This is a summary, written by members of the CITF Secretariat, of:

Costiniuk CT, Singer J, Lee T, Galipeau Y, McCluskie PS, Arnold C, Langlois MA, Needham J, Jenabian MA, Burchell AN, Samji H, Chambers C, Walmsley S, Ostrowski M, Kovacs C, Tan DHS, Harris M, Hull M, Brumme ZL, Lapointe HR, Brockman MA, Margolese S, Mandarino E, Samarani S, Vulesevic B, Lebouche B, Angel JB, Routy JP, Cooper CL, Anis AH; COVAXHIV Study Group. Antibody neutralization capacity after COVID-19 vaccination in people with HIV (CIHR Canadian HIV trials network 328). AIDS. 2023 Aug 3. doi: 10.1097/QAD.0000000000003680.

The results and/or conclusions contained in the research do not necessarily reflect the views of all CITF members.

A CITF-funded study, published in AIDS, found that vaccine-induced SARS-CoV-2 neutralization capacity was similar between people living with HIV (PLWH) and HIV-negative people without past COVID-19 infection. Although both HIV-positive and HIV-negative people demonstrated hybrid immunity (immunity from vaccination and infection), neutralization was significantly higher among HIV-negative people than PLWH. The study was led by Dr. Cecilia Costiniuk (McGill University) in collaboration with the COVAXHIV study group headed by Dr. Aslam Anis (University of British Columbia).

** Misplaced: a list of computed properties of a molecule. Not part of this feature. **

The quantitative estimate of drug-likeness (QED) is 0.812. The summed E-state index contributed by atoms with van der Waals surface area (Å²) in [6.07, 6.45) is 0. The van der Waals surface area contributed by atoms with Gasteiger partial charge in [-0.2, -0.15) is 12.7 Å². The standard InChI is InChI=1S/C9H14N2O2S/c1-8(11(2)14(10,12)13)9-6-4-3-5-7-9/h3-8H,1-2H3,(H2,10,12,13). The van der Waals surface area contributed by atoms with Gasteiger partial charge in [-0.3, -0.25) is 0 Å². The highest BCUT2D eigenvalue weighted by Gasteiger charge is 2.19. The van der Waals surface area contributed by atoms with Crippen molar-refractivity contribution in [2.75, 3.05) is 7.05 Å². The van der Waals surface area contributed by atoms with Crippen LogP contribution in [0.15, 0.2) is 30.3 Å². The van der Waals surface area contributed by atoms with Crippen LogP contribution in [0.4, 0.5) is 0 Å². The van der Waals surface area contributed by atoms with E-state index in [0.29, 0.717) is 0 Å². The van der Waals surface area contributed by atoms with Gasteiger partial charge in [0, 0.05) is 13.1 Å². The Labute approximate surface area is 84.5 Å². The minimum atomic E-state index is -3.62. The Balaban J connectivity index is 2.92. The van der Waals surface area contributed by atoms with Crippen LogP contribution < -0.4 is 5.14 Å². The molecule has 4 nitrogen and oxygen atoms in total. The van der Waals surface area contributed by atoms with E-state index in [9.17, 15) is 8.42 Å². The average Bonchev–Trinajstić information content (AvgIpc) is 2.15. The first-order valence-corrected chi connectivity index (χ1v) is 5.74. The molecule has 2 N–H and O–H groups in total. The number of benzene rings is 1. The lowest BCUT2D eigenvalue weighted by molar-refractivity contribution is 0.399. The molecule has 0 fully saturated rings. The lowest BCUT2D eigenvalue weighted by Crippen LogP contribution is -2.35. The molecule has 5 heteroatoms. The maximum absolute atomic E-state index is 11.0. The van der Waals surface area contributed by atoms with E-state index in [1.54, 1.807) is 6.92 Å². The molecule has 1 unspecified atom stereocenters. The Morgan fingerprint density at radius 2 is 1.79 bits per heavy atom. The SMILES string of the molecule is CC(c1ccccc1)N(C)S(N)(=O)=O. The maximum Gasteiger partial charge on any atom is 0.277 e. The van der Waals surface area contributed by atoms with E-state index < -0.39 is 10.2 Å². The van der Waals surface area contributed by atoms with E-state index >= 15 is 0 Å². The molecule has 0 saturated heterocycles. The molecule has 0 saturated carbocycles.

Key findings:

  • There were no differences in the neutralization capacity for the ancestral, Delta, and Omicron variants between PLWH and HIV-negative people (both groups had no prior SARS-CoV-2 infection).
  • For participants with past SARS-CoV-2 infection, neutralization capacity was significantly higher for ancestral SARS-CoV-2 and Omicron variants in HIV-negative controls than in PLWH. The neutralization capacity for the Delta variant was also higher in HIV-negative people than in PLWH, but this difference was not statistically significant.

Neutralization capacity against ancestral (Wuhan), Delta, and Omicron (BA.1) spike protein was assessed in samples collected three months after the second dose of mRNA or AstraZeneca vaccine in 256 individuals with and 256 individuals without HIV infection. Most participants had received two doses of mRNA vaccine (>85% in each group), while the remainder had received either a combination of AstraZeneca and mRNA vaccines, or two doses of AstraZeneca vaccine.

Of the 256 individuals in each group, 45 (17.6%) PLWH and 56 (21.9%) controls had a history of SARS-CoV-2 infection at some point prior to the 3-month mark after receiving dose 2 (+/-1 month). Median ages were 54.2 and 45.5 years for PLWH and controls, respectively. PLWH were 72% male vs 35% of controls, while 48% of PLWH were aged >55 years vs 31% of controls.